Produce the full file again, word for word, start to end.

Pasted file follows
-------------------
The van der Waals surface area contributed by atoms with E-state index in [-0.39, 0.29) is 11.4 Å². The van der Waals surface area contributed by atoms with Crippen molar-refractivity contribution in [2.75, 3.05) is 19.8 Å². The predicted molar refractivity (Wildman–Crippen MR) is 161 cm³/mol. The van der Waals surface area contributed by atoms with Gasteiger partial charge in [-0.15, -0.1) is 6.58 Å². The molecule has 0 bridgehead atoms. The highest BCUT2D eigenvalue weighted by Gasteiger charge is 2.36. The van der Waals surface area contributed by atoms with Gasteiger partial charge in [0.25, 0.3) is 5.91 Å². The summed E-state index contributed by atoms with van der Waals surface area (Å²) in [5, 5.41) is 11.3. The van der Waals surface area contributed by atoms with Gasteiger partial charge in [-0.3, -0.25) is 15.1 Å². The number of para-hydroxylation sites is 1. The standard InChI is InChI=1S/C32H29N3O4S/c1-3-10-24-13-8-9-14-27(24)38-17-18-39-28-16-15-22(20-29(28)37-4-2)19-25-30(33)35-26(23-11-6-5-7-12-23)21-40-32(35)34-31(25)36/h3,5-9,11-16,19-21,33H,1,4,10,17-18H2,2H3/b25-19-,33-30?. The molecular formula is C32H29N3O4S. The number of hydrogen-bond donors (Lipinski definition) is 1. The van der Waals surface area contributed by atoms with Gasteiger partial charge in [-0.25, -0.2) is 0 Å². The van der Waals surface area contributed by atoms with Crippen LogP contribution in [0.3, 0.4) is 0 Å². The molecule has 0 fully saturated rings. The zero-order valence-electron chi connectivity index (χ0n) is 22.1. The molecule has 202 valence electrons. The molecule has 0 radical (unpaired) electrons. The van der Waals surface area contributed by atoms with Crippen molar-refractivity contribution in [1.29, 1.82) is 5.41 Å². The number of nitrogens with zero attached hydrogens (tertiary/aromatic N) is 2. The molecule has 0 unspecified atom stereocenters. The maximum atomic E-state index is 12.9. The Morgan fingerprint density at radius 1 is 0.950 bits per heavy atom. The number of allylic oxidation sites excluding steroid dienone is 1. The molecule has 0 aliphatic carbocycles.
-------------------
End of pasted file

The van der Waals surface area contributed by atoms with E-state index in [-0.39, 0.29) is 11.4 Å². The van der Waals surface area contributed by atoms with Crippen molar-refractivity contribution in [2.75, 3.05) is 19.8 Å². The predicted molar refractivity (Wildman–Crippen MR) is 161 cm³/mol. The van der Waals surface area contributed by atoms with Gasteiger partial charge in [-0.15, -0.1) is 6.58 Å². The molecule has 0 bridgehead atoms. The highest BCUT2D eigenvalue weighted by Gasteiger charge is 2.36. The van der Waals surface area contributed by atoms with Gasteiger partial charge in [0.25, 0.3) is 5.91 Å². The summed E-state index contributed by atoms with van der Waals surface area (Å²) in [5, 5.41) is 11.3. The van der Waals surface area contributed by atoms with Gasteiger partial charge in [-0.3, -0.25) is 15.1 Å². The number of para-hydroxylation sites is 1. The standard InChI is InChI=1S/C32H29N3O4S/c1-3-10-24-13-8-9-14-27(24)38-17-18-39-28-16-15-22(20-29(28)37-4-2)19-25-30(33)35-26(23-11-6-5-7-12-23)21-40-32(35)34-31(25)36/h3,5-9,11-16,19-21,33H,1,4,10,17-18H2,2H3/b25-19-,33-30?. The molecular formula is C32H29N3O4S. The number of hydrogen-bond donors (Lipinski definition) is 1. The van der Waals surface area contributed by atoms with Gasteiger partial charge in [-0.25, -0.2) is 0 Å². The van der Waals surface area contributed by atoms with Crippen LogP contribution in [0.3, 0.4) is 0 Å². The molecule has 0 fully saturated rings. The zero-order valence-electron chi connectivity index (χ0n) is 22.1. The molecule has 202 valence electrons. The molecule has 0 radical (unpaired) electrons. The van der Waals surface area contributed by atoms with Crippen molar-refractivity contribution in [1.29, 1.82) is 5.41 Å². The number of nitrogens with zero attached hydrogens (tertiary/aromatic N) is 2. The molecule has 0 unspecified atom stereocenters. The maximum atomic E-state index is 12.9. The Morgan fingerprint density at radius 1 is 0.950 bits per heavy atom. The number of allylic oxidation sites excluding steroid dienone is 1. The molecule has 0 aliphatic carbocycles.